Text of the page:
Subtitle Deepsea Challenge 3D !!EXCLUSIVE!!
Nowadays, when James Cameron isn't making billion dollar blockbusters, he's making scientific documentaries for a very small audience. The only directing credits he took in between Titanic and Avatar were a pair of hour-long IMAX 3D documentaries for Disney and Walden Media. Now, while demand for what are to be three Avatar sequels seems to cool, Cameron has executive-produced James Cameron's Deepsea Challenge 3D, a feature-length documentary released to 300 standard theaters for a week in August to minimal fanfare and now available to own.The possessive title is not merely a promotional device to get Cameron's name out there. He is absolutely the star of this film and the one taking this self-imposed challenge. Those who have detected an ego in the big-thinking movies Cameron has written and directed will find it soaring to new heights here. This documentary is as much about the filmmaker as it is about his exploration.We get clips from three of Cameron's biggest films reflecting his adventuresome spirit: The Abyss, Titanic, and Avatar. Besides looks at those and their making, we also are treated to excerpts from Cameron's previous ocean voyages, though the movies aren't cited by name. Cameron actually asks about himself whether he is a filmmaker or an explorer first and foremost. In recent years, it seems like he'd prefer to choose the latter, but the fact stands that making the highest-grossing movie of all time is what allows him to pursue endeavors of greatest interest to himself.
subtitle Deepsea Challenge 3D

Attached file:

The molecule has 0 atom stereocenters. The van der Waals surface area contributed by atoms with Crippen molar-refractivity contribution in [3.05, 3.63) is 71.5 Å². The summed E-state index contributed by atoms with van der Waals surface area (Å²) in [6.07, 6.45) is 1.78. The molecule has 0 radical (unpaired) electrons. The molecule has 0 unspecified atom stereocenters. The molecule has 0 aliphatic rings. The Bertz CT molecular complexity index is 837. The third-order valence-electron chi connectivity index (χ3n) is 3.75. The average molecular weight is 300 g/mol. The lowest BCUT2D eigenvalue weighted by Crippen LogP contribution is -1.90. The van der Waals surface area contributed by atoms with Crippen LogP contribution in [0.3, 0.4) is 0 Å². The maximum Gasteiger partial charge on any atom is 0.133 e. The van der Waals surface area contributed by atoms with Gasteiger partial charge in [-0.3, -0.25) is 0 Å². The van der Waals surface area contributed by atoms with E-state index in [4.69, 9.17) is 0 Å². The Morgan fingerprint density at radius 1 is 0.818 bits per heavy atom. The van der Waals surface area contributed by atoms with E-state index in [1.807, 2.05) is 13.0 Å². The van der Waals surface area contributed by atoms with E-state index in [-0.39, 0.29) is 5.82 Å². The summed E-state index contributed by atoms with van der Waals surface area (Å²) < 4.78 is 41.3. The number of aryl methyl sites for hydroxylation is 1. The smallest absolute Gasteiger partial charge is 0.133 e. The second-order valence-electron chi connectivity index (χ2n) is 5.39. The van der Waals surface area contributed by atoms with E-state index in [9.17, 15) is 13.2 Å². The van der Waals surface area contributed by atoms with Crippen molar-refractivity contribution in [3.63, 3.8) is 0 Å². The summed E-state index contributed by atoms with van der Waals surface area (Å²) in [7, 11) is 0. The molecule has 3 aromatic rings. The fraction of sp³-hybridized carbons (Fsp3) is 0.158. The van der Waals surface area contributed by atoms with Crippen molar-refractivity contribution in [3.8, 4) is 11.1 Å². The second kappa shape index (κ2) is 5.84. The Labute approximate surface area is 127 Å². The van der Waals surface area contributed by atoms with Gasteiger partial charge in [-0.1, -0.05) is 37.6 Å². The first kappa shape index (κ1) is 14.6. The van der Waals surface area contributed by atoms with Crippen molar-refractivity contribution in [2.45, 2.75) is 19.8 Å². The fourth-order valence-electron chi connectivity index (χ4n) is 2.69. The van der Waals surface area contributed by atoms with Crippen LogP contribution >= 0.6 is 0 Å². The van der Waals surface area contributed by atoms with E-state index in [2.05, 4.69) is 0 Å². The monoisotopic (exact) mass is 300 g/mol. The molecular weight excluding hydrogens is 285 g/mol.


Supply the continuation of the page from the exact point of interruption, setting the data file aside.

VIDEO and AUDIOAppropriately, the Blu-ray Disc of this set holds both 3D and 2D presentations of the film. (Looking at how it's authored, I don't know why all Blu-ray 3Ds can't do this.) Each is presented in 1.78:1, which the package calls "16 x 9 Full Screen", a disconcerting declaration in light of Millennium's little-known but commonly-employed practice of cropping 2.40:1 films to 16:9. But Cameron seems to prefer the 1.78:1 aspect ratio, even modifying Avatar to that for home video from its wider theatrical release. As such, there seems little doubt that Cameron would want the movie presented this way, which it was likely both shot for and theatrically exhibited in.Not surprisingly, the Blu-ray's picture quality is pretty terrific. It is a little hampered by the challenging filming and lighting conditions, both inside the cramped pod and down on the ocean floor. When those are not an issue, though, the visuals are clean, sharp, and vibrant.Similarly, the default Dolby TrueHD 5.1 soundtrack is satisfactory, but not as terribly dynamic as what you get from a lot of nature documentaries. English SDH and Spanish subtitles are kindly included. BONUS FEATURES, MENUS, PACKAGING and DESIGNBoth discs include two short, promotional bonus featurettes, which the Blu-ray presents in high definition."The Deepest Point on Earth" (3:32) talks up the adventure, while the less sightly "An Alien World" (2:13) lets Cameron talk about his experience and what he saw.A Previews section adds Deepsea Challenge's trailer (2:46) to the disc-opening ones for Elsa & Fred, Persecuted, and Stonehearst Asylum, all of them also in HD on Blu-ray.The main menu places a title logo and colorful listings bar over a scored loop of clips from the film. Though it doesn't let you set bookmarks, the Region A Blu-ray does resume unfinished playback of the film just like a DVD does.Topped by a glossy, embossed slipcover, the ordinary keepcase adds an insert promoting the Deepsea Challenge app.